Texas Hospital Blames EHR For Ebola Mishandling - InformationWeek

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Texas Hospital Blames EHR For Ebola Mishandling
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Alison_Diana
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Alison_Diana,
User Rank: Author
10/6/2014 | 10:34:24 AM
Re: Stop blaming the systems
Another problem I see with the surplus of data these days is a surfeit of CYA among medical professionals. This, unfortunately, is coming from personal experience with a family member who has been "diagnosed" with an array of horrible conditions, none of which (so far) has, thankfully, been true. All doctors who have "diagnosed" her have come to their theories from good places; they want to heal or at least treat her and use all these test results to arrive at their diagnoses. But, in some ways, this huge array of data is making the condition worse because of the stress caused by all the wrong readings of data and misdiagnoses. 
Alison_Diana
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Alison_Diana,
User Rank: Author
10/6/2014 | 10:31:09 AM
Re: Automation Correction -- Human Error
Thank you, @jastroff. I saw that too -- and was going to post it separately. The notice from the hospital came long after I filed the story. What's striking, however, is the readiness with which many experts agreed it COULD happen in the way the Texas hospital first said; that separate workflows might well prevent doctors from seeing nurses' notes. While, thankfully, that was not the case (apparently, according to this second statement) here, if I was the chief medical officer of a hospital I'd be making sure all workflows either integrated or had some kind of sharing capability, post-Texas.
Alison_Diana
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Alison_Diana,
User Rank: Author
10/6/2014 | 10:28:32 AM
Re: automation
I agree with you, @Jastroff. You've got an illness that is making headlines on everything from CNN and Fox to the New York Times and business media, an individual who has apparently all the medical symptoms and says he has traveled to a region afflictled with Ebola, and you don't pick up the phone, mutter in a colleague's ear, or escalate the patient's treatment in triage?!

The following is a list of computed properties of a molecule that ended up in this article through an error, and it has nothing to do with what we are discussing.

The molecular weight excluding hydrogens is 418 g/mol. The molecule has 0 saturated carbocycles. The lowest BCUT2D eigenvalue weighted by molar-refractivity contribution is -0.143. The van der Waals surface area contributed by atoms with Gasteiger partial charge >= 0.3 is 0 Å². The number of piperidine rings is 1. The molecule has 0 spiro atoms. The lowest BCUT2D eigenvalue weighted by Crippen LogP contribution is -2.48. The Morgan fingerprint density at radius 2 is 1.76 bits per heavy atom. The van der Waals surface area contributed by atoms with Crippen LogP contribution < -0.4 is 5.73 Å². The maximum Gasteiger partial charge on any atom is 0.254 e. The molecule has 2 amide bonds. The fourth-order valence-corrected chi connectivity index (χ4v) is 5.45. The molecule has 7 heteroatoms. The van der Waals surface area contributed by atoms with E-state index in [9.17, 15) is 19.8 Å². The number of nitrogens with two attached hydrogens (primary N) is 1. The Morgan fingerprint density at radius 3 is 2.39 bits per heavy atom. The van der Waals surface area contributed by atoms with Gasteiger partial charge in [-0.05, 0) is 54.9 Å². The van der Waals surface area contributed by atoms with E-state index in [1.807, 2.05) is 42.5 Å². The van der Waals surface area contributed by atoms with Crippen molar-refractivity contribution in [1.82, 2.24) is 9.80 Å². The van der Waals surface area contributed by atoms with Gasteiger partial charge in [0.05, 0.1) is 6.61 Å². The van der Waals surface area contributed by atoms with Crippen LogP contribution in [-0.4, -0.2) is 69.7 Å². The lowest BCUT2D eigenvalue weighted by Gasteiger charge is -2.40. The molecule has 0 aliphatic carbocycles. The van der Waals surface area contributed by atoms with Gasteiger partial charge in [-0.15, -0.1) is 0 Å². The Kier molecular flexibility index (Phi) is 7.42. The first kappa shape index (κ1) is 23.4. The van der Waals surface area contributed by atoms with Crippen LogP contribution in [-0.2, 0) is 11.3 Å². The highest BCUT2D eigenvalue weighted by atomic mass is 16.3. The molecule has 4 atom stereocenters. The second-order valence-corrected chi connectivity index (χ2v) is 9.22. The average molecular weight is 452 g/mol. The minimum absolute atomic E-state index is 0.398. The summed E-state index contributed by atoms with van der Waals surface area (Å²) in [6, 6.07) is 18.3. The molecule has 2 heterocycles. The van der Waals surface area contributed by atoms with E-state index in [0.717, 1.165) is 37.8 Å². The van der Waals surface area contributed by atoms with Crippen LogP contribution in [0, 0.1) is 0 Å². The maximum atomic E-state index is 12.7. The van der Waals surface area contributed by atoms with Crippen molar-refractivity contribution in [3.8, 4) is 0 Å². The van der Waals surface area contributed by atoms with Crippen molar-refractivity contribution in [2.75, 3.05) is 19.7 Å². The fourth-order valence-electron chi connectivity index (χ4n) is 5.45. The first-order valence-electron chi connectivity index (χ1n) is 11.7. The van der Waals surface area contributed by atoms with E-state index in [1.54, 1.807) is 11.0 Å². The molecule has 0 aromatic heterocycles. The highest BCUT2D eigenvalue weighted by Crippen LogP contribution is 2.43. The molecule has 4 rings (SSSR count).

Alison_Diana
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Alison_Diana,
User Rank: Author
10/6/2014 | 10:26:08 AM
Re: There will be more Ebola cases
I agree with you, Charlie, that there will be more cases of Ebola beginning in the United States (as opposed to patients coming to the States after being infected elsewhere). That said, I am more afraid of the enterovirus that has paralyzed several children, killed at least one boy, and sent tens of youngsters to the hospital.
Charlie Babcock
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Charlie Babcock,
User Rank: Author
10/3/2014 | 6:21:10 PM
There will be more Ebola cases
I think it's fortunate that this incident occurred so early in the appearance of Ebola in the U.S. We still face the prospect of a much more widespread occurrence of the disease, even though it seems largely confined to W. Africa. Now every health care facility in the U.S. is on notice that it doesn't want to be the next Texas Health Presbyterian. I think it's inevitable that more cases will appear.
Alison_Diana
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Alison_Diana,
User Rank: Author
10/3/2014 | 5:04:54 PM
Re: EHRs still in progress
I get the sense from speaking to execs for this and other articles on EHRs that some hospitals have more integrated systems, others have less integrated ones but most are working toward more interoperability both between teams (doctors and nurses) and departments. That said, we can't solely rely on technology if a patient comes in with something like MERS or Ebola. We can rely on good old-fashioned common sense and talk to each other as well. I realize we're all busy but some things take precedence over others, with or without automation. It's easy, of course, to criticize from afar and apparently this hospital has handled many other contagious diseases in the past. 
Alison_Diana
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Alison_Diana,
User Rank: Author
10/3/2014 | 5:02:11 PM
Re: automation
According to everything I've read, yes: Had the doctor known the patient had been in Western Africa and had those symptoms, he would have kept the patient in the hospital and tested him for Ebola. 
Thomas Claburn
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Thomas Claburn,
User Rank: Author
10/3/2014 | 4:27:47 PM
automation
So here's the question: If the patient's travel history had been reported to clinician and conveyed to other medical personnel via oral or written report, would the handling of the patient have been different? If so, EHRs need some rethinking.


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